An Elkhart woman who spent years in prison wrongly convicted of murder hopes her story will teach others about the importance of thorough, accurate criminal investigations.
Lana Canen says the system failed her and she hopes it'll never happen again.
A classroom at the University of Notre Dame is a very different place from where she was just about a year ago.
“I told them that they had the wrong person and one of these days God was going to show them the truth that I wasn’t the person that did this,” Canen said to a class studying biometrics , unique human traits which help confirm a person's identity.
Canen spent eight years in prison for killing a blind 94-year-old Elkhart woman. Problem was, the key evidence, fingerprints found at the crime scene, were not Canen's.
A detective admitted the mistake and Canen walked free. She's been out almost a year now, and the students thought they could learn something from her.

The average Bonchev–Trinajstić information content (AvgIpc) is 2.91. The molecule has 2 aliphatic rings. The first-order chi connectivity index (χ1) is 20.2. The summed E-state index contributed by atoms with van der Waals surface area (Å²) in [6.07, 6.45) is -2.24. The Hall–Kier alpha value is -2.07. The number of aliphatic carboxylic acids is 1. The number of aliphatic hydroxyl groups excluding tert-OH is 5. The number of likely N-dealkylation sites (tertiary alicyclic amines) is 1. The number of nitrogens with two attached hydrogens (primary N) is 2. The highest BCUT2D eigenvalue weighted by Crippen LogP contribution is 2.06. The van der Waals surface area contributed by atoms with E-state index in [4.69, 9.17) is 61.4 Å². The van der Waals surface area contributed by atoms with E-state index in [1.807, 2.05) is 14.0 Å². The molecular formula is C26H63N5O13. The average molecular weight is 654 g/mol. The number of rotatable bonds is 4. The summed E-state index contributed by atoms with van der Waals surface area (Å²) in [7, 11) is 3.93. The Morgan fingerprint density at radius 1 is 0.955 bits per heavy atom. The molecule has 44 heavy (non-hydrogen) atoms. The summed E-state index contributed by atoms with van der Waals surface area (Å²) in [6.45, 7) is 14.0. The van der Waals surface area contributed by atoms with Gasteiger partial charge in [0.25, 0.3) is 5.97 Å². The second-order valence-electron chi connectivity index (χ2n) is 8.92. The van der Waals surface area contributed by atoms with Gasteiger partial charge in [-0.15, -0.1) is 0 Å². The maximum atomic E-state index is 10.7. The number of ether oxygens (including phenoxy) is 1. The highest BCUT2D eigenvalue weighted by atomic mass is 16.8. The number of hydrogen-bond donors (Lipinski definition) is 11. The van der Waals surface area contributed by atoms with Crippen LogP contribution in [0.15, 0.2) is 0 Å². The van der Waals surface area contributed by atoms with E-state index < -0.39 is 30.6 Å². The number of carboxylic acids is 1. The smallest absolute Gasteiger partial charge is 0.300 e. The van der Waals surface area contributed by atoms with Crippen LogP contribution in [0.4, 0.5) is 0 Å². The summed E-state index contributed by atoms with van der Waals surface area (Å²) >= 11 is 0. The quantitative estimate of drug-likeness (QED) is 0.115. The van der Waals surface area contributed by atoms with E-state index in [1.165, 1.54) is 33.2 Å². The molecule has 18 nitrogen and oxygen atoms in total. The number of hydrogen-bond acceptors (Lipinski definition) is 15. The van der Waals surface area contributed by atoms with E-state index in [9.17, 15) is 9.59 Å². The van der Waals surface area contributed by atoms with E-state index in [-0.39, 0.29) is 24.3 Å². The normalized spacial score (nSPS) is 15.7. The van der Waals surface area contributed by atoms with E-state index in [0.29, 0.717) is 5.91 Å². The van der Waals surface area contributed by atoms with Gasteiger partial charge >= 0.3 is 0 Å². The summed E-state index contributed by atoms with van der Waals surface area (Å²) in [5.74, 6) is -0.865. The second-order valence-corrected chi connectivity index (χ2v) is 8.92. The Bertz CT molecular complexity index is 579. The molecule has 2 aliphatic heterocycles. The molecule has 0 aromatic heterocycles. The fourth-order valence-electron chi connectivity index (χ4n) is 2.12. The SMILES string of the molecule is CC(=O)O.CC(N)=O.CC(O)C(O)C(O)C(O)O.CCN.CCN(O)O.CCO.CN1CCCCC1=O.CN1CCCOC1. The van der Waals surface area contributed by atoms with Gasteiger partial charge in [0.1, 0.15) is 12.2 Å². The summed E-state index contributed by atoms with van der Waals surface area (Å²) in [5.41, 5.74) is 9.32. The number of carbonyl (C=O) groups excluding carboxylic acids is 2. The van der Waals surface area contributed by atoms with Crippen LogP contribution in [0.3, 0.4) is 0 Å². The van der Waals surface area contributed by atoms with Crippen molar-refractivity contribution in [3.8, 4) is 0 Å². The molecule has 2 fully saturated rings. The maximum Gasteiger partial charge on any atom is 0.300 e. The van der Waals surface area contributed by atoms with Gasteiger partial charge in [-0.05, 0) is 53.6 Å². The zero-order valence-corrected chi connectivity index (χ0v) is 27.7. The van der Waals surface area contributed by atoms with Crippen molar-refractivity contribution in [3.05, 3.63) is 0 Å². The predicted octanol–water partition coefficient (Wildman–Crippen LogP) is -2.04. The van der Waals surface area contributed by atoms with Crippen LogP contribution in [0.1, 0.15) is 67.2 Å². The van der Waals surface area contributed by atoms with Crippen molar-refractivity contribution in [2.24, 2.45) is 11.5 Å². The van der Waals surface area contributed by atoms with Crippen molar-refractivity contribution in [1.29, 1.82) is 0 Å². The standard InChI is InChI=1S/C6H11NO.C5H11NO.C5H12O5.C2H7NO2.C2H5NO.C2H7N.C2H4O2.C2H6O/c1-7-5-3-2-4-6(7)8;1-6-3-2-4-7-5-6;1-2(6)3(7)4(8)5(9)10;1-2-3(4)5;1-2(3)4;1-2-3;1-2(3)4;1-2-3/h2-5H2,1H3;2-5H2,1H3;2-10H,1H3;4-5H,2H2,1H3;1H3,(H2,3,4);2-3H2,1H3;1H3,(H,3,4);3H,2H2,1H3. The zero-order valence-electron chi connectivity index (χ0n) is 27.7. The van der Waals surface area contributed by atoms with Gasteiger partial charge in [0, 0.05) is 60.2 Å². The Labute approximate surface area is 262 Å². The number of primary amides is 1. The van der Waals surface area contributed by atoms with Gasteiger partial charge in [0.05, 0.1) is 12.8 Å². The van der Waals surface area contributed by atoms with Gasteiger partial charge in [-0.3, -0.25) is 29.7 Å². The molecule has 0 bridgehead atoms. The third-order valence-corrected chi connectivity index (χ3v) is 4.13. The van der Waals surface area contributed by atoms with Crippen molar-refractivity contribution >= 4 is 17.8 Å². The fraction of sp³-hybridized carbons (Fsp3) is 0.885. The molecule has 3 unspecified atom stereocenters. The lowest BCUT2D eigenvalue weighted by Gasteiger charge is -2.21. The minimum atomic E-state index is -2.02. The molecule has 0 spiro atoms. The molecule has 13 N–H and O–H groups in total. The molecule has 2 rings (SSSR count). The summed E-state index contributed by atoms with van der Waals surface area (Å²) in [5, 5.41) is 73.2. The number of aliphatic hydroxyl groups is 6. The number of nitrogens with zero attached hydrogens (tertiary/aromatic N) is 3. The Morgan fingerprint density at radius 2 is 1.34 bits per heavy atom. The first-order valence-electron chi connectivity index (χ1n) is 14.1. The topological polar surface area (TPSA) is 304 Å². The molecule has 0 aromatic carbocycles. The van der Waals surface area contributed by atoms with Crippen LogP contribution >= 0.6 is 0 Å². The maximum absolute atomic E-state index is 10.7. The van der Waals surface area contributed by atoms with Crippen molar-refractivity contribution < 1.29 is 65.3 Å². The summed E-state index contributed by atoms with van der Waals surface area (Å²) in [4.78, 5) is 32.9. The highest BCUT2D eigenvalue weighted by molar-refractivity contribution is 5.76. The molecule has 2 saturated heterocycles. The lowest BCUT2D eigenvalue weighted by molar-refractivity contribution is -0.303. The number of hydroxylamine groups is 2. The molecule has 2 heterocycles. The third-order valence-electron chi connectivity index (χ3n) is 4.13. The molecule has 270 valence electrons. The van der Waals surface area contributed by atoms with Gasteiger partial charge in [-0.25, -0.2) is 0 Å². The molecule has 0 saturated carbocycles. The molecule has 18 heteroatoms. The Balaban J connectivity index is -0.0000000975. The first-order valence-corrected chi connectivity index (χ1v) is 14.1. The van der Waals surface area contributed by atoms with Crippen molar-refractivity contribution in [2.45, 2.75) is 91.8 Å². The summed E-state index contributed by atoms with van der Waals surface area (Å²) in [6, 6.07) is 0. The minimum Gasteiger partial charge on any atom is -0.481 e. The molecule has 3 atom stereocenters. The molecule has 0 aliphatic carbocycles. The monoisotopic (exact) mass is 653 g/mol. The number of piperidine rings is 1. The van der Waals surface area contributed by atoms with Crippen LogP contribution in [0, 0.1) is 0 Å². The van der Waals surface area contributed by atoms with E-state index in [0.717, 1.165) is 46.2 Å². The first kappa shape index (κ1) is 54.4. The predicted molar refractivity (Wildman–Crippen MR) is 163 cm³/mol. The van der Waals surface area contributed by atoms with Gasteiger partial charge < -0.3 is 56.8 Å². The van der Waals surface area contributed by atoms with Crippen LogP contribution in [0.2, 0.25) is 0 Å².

“Even though what they may be doing is on a computer screen or on a machine, there is still a human being behind that, so their actions have definite consequences,” said Cara Wieneke, Canen’s attorney.
Biometrics can be a highly technical topic, but as Canen and her legal team confirmed, it doesn't always lead to simple answers.
“Mistakes happen. I’m sorry it happened for me and I pray it don't happen to anybody else,” said Canen.
Canen and her attorney are now considering a civil rights lawsuit.
She says she's never been compensated for a mistake that took eight years of her life.